The War that Never Ends: The United States and Vietnam

Online Seminar

Course Title:
The War that Never Ends: The United States and Vietnam

Faculty:
Mark Atwood Lawrence ’98 PhD

Date:
Fridays at 1:00 - 2:00 p.m. eastern
February 5 - March 5, 2021
SOLD OUT!
OR
Fridays at 2:00 - 3:00 p.m. eastern
February 5 - March 5, 2021
5 spots left!

Registration Fee:
$300

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Course Description

Almost a half-century after it ended, the Vietnam War continues to inspire passion and controversy. It is, in a sense, the war that never ends. This course aims to introduce participants to the history of the war and to delve into some of the most contentious questions that it inspires among historians and other commentators. The goal is not only to recover an enormously complicated history but also to bring greater clarity to ongoing debates.

The course will proceed chronologically, but it will not offer a simple narrative of U.S. involvement in Southeast Asia. Rather, it will delve into five broad areas of contention. Why was there social and political conflict in Vietnam? Why did that conflict come to matter so much to U.S. leaders in the 1950s and 1960s? Why did the United States fail to achieve its goals in Vietnam? How did the United States ultimately extricate itself from the fight? And what are the principal lessons and implications of the war for American politics, policy, and society?

Although the course will focus on the U.S. experience, it will also draw on and highlight new scholarship rooted in examination of Vietnamese, Soviet, Chinese, and East European sources — material that has transformed the study of the war in the last 20 years or so. The instructor will share revealing documents and address the key areas of uncertainty that remain fertile for new research in the years ahead. 

Information Links

Mark Lawrence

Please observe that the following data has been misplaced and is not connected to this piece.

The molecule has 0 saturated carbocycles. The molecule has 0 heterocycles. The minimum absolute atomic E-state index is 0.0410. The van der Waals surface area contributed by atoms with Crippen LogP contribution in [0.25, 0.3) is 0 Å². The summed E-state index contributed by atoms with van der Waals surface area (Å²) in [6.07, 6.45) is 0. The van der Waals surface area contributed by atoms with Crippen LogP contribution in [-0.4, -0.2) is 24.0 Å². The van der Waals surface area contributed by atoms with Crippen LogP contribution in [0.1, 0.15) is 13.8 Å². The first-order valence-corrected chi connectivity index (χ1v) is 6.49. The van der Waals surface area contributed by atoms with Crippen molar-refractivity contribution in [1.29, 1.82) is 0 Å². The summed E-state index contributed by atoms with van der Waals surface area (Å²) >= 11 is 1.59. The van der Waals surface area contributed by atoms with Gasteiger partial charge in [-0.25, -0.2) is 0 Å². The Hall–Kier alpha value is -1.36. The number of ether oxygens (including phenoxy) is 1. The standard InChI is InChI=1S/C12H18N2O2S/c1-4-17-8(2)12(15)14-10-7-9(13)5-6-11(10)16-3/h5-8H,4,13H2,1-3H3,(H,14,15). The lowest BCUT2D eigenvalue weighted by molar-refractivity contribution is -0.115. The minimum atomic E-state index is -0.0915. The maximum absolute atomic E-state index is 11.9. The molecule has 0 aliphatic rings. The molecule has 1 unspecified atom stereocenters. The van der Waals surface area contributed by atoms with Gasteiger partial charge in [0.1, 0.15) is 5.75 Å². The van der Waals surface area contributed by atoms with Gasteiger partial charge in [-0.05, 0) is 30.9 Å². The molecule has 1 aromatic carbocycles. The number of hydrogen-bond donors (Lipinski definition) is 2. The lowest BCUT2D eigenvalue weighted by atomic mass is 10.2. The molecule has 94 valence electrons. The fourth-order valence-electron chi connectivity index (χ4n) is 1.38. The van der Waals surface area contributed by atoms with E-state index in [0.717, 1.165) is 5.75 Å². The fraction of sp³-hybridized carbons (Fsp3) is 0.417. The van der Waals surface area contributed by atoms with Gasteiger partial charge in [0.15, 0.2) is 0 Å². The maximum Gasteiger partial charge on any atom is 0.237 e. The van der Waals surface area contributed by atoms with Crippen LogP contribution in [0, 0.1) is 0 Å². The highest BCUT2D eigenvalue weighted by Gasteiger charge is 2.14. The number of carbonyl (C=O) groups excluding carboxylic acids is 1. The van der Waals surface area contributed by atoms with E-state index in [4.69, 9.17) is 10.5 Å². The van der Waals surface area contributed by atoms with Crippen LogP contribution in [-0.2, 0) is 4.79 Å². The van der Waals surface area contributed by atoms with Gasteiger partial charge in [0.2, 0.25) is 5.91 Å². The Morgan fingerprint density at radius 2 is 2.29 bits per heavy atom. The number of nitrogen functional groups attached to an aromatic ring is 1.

• About the Professor

Mark Lawrence ’98 PhD

Mark Atwood Lawrence is Director of the LBJ Presidential Library and Museum in Austin, Texas. Until January 2020, he taught as Associate Professor of History at UT-Austin, where his classes focused on American and international history. Lawrence is the author of Assuming the Burden:  Europe and the American Commitment to War in Vietnam (Berkeley:  University of California Press, 2005), which won the Paul Birdsall Prize for European military and strategic history and the George Louis Beer Prize for European international history.  In 2008, he published The Vietnam War:  A Concise International History (New York:  Oxford University Press), which was selected by the History Book Club and the Military History Book Club.  He has also published several edited and co-edited books, as well as numerous articles, chapters, and reviews on various aspects of the history of U.S. foreign relations. In 2005, he was awarded the President’s Associates’ Award for Teaching Excellence at UT-Austin and in 2019 the Silver Spurs Centennial Teaching Fellowship from the UT College of Liberal Arts. Lawrence has held the Cassius Marcellus Clay Fellowship at Yale University (2006-2008) and the Stanley Kaplan Visiting Professorship in American Foreign Policy at Williams College (2011-2012). He earned his BA from Stanford University and his PhD from Yale University. His next book, In the Shadow of Vietnam: The United States and the Third World in the 1960s, will be published by Princeton University Press in fall 2021.